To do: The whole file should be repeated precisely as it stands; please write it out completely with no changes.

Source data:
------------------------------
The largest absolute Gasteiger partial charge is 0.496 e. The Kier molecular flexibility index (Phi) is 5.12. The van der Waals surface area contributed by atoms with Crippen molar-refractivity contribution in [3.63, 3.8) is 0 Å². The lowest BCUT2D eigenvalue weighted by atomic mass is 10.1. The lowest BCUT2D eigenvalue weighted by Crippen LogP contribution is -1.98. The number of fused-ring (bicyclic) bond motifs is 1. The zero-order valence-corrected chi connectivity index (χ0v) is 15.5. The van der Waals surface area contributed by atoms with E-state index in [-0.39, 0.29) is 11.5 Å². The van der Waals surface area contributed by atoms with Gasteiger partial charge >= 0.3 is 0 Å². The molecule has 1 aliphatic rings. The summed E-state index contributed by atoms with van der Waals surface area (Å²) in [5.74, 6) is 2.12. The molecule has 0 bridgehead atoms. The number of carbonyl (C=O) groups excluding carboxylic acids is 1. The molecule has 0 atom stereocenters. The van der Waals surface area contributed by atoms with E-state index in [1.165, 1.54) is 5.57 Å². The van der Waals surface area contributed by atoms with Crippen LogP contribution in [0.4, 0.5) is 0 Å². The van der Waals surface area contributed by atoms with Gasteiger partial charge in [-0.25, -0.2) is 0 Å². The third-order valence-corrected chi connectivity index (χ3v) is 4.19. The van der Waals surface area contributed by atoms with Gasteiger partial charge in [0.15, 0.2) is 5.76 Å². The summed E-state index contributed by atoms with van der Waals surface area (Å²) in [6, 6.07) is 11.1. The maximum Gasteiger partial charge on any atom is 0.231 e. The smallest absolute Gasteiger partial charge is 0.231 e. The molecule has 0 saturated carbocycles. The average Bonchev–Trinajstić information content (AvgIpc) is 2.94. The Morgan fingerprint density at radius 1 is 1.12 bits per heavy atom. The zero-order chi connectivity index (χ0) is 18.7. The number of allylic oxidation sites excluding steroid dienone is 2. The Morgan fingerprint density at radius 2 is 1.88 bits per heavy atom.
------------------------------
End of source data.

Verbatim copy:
The largest absolute Gasteiger partial charge is 0.496 e. The Kier molecular flexibility index (Phi) is 5.12. The van der Waals surface area contributed by atoms with Crippen molar-refractivity contribution in [3.63, 3.8) is 0 Å². The lowest BCUT2D eigenvalue weighted by atomic mass is 10.1. The lowest BCUT2D eigenvalue weighted by Crippen LogP contribution is -1.98. The number of fused-ring (bicyclic) bond motifs is 1. The zero-order valence-corrected chi connectivity index (χ0v) is 15.5. The van der Waals surface area contributed by atoms with E-state index in [-0.39, 0.29) is 11.5 Å². The van der Waals surface area contributed by atoms with Gasteiger partial charge >= 0.3 is 0 Å². The molecule has 1 aliphatic rings. The summed E-state index contributed by atoms with van der Waals surface area (Å²) in [5.74, 6) is 2.12. The molecule has 0 bridgehead atoms. The number of carbonyl (C=O) groups excluding carboxylic acids is 1. The molecule has 0 atom stereocenters. The van der Waals surface area contributed by atoms with E-state index in [1.165, 1.54) is 5.57 Å². The van der Waals surface area contributed by atoms with Crippen LogP contribution in [0.4, 0.5) is 0 Å². The van der Waals surface area contributed by atoms with Gasteiger partial charge in [-0.25, -0.2) is 0 Å². The third-order valence-corrected chi connectivity index (χ3v) is 4.19. The van der Waals surface area contributed by atoms with Gasteiger partial charge in [0.15, 0.2) is 5.76 Å². The summed E-state index contributed by atoms with van der Waals surface area (Å²) in [6, 6.07) is 11.1. The maximum Gasteiger partial charge on any atom is 0.231 e. The smallest absolute Gasteiger partial charge is 0.231 e. The molecule has 0 saturated carbocycles. The average Bonchev–Trinajstić information content (AvgIpc) is 2.94. The Morgan fingerprint density at radius 1 is 1.12 bits per heavy atom. The zero-order chi connectivity index (χ0) is 18.7. The number of allylic oxidation sites excluding steroid dienone is 2. The Morgan fingerprint density at radius 2 is 1.88 bits per heavy atom.